The Bank of England makes a second round of cuts to interest rates to protect the UK economy
The Bank of England (BoE) has cut the base rate to an all-time low of 0.1%.
It forms part a second wave of emergency measures to limit the economic impact of the coronavirus pandemic.
The Monetary Policy Committee (MPC) voted to cut the rate from 0.25% down to 0.1% in a special meeting which took place today, 19 March 2020.
As part of the new package of emergency measures, the MPC also unanimously voted to restart its Quantitative Easing project by purchasing an additional £200 billion of UK government and corporate bonds.
It comes a week after the BoE cut interest rates from 0.75% down to 0.25%.
How will this affect borrowers?
Cuts to the base rate usually make the cost of borrowing cheaper.
When the Bank of England made its first cut last week, mortgage providers were quick to pass on the reduction to customers with a tracker or standard variable rate (SVR) mortgage.
While today's cut will see rates fall for borrowers with a tracker mortgage, the impact of coronavirus on business workforce may limit the extent to which further reductions can be made.
Andrew Montlake, managing director of mortgage broker, Coreco says: “With UK interest rates now at their lowest level in history, we expect a surge in enquiries about what this means from existing and prospective mortgage borrowers.
“Those on a tracker product will see an immediate benefit, but fixed rates are unlikely to be cut much further.
“Lenders have their own issues to deal with as many of their staff are off or working from home so this is unlikely to translate into cheaper rates across the board.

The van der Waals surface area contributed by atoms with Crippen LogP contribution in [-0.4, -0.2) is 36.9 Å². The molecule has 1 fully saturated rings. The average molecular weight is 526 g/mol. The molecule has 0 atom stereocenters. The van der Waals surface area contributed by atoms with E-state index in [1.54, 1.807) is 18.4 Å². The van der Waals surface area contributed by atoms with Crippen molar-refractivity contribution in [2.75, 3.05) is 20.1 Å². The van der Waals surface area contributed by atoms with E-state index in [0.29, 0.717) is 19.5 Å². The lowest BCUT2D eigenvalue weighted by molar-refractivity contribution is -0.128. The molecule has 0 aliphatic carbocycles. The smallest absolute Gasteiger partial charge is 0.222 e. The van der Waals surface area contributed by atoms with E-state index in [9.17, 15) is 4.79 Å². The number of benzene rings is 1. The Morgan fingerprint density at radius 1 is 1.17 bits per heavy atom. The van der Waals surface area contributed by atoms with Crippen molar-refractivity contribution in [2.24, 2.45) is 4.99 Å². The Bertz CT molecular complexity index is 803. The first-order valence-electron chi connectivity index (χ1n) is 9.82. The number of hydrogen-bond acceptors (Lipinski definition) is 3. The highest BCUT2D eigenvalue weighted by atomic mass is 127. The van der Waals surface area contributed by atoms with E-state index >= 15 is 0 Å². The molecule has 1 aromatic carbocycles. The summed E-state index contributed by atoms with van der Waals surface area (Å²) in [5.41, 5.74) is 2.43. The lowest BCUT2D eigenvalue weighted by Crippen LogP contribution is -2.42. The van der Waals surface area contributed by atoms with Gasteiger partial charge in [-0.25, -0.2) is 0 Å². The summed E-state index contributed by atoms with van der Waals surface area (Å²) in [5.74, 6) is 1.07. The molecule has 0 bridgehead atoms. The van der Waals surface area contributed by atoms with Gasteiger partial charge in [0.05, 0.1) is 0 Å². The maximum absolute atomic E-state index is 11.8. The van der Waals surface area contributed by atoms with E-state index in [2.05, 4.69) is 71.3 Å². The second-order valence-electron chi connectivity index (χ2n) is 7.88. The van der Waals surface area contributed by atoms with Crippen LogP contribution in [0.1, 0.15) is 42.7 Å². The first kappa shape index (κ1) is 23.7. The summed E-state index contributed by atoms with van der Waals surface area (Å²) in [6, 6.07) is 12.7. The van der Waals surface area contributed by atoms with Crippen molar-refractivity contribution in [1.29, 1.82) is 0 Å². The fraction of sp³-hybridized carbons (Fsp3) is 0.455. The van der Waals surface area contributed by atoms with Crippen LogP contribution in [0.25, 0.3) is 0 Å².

“We are already seeing some lenders, especially more specialist mortgage providers, increase their rates to protect their positions.
“In the current climate, lenders need to preserve their margins more than ever, if not bolster them further.
“For anyone looking at remortgaging within the next six months, now is categorically the time to get on with it.”
How will this affect savers?
The base rate cut comes as a further blow for savers, who have faced lacklustre interest rates for the last decade.
Current account holders have also seen a significant reduction in interest rates too.
In January this year, Santander announced it would cut the interest rate on its 123 account from 1.5% to 1% on balances up to £20,000 from 5 May 2020.
A month later TSB revealed that it would cut interest in its Classic Plus account from 3% to 1.5% on balances of up to £1,500 from 2 May 2020.
Most recently, Starling Bank slashed rates on its personal current account down to 0.05%, following the BoE's first base rate cut on 11 March.
Interest rates across savings and current accounts are likely to fall further in the coming months.